humbs up to Catherine Kunje, the Malawi Broadcasting Corporation (MBC) employee, for courageously sharing a personal experience with sexual harassment in the workplace.
Most survivors do not dare talk about their encounters, but sexual abuse is happening not only at MBC, but many organisations and homes.
The Gender Equality Act defines sexual harassment as any form of unwanted verbal, non-verbal or physical conduct of a sexual nature—requiring all institutions to take it seriously.
The labour law does not explicitly address sexual harassment, but the Gender Equality Act outlines how cases are to dealt with.
Although the country has enacted laws against gender-based violence, including sexual harassment, a huge gap remains in the implementation and popularisation of these laws.
Most sexual harassment cases are not reported.
A policy brief by Malawi Irish Consortium (2019), for example, revealed a lot of incidents of gender-based violence (GBV) in the workplace go unreported to formal institutions, including the police, courts and workplace complaints-handling structures.
This is partly due to fear of retribution, reprisal, loss of job and marriage when one reports the perpetrators.
The other major reason was a lack of reporting mechanisms within the organisations, human resource department’s being ill-equipped to handle such issues and no internal policies to safeguard staff.
Sexual harassment acts are also “normalised” within the society and the workplace.
For example, some men think whistling at a woman because she is well dressed is a compliment.
Some believe that women want to be chased and would persistently request for sexual favours despite several denials.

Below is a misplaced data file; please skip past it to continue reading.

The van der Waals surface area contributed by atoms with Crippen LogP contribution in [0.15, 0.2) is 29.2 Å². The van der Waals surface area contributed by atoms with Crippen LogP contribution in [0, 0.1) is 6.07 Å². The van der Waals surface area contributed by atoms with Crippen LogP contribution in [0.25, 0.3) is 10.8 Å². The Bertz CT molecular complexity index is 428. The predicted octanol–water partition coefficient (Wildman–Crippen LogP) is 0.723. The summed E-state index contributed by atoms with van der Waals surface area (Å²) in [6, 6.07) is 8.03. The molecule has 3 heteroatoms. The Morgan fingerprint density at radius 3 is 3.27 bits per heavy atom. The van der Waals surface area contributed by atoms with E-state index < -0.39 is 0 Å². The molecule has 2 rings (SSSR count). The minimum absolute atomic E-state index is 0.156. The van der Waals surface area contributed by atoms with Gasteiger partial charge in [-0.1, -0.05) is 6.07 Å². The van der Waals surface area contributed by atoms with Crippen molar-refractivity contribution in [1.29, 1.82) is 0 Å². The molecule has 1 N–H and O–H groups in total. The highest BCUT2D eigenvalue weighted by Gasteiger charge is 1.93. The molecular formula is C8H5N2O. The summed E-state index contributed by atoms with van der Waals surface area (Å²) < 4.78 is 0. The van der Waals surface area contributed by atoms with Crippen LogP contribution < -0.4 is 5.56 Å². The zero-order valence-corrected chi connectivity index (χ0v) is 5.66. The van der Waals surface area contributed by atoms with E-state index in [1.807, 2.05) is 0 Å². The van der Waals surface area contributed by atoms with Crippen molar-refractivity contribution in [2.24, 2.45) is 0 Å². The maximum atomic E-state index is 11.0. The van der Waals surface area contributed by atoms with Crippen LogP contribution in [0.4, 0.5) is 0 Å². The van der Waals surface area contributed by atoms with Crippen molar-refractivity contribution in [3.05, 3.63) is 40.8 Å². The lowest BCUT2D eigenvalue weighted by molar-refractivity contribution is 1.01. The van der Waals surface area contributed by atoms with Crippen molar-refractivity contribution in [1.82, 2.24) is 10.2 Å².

These acts constitute sexual harassment.
Malawi has also seen a rise in sexual harassment in learning institutions by lecturers and teachers involved in sex-for-grades scandals.
However, these learning institutions do not have reporting mechanisms specifically for GBV cases. Usually, there is lack of substantive evidence to back up the claims.
There is low reporting on these issues as well because offenders are rarely taken to book, giving the impression administration do not take the issues seriously.
In the education sector, the teachers are usually transferred to another school in a remote area where they are likely to abuse more students.
There is need to ensure enforcement of laws in all the institutions, starting with sexual harassment policies across all institutions.
The policies must have clear confidential and safe reporting procedures and consequences of such behaviour which should be followed to the end.
There is also need to build the capacity of police, labour relations officers and prosecutors to handle such cases professionally.
Currently, people in informal workplaces—including domestic workers, small business operators and those in agricultural markets or small businesses—would report directly to these offices.
Malawians also need to read and appreciate our laws and claim their right to protection once violated.
Furthermore, there is need to publicise the national hotline 5600 to adequately assist victims with psychosocial support and related services.
We hope that the Ministry of Gender, Community Development and Social Welfare will investigate all the reported cases and conclude them until all abusers are punished.
A new Malawi should not condone sexual harassment in the workplace.
Job opportunities, salary raise, and promotion should not be in exchange for sex, but on merit.
Finally, media houses need to ensure zero tolerance to sexual harassment. Victims must speak up, as things will not be corrected by keeping quiet.
Due to lack of knowledge of the existing laws on sexual harassment, empower workers through in-house training on these issues.
Such training could target interns and volunteers as they may also be the victims of sexual harassment.
The media has a role to play to advocate for zero tolerance to sexual harassment.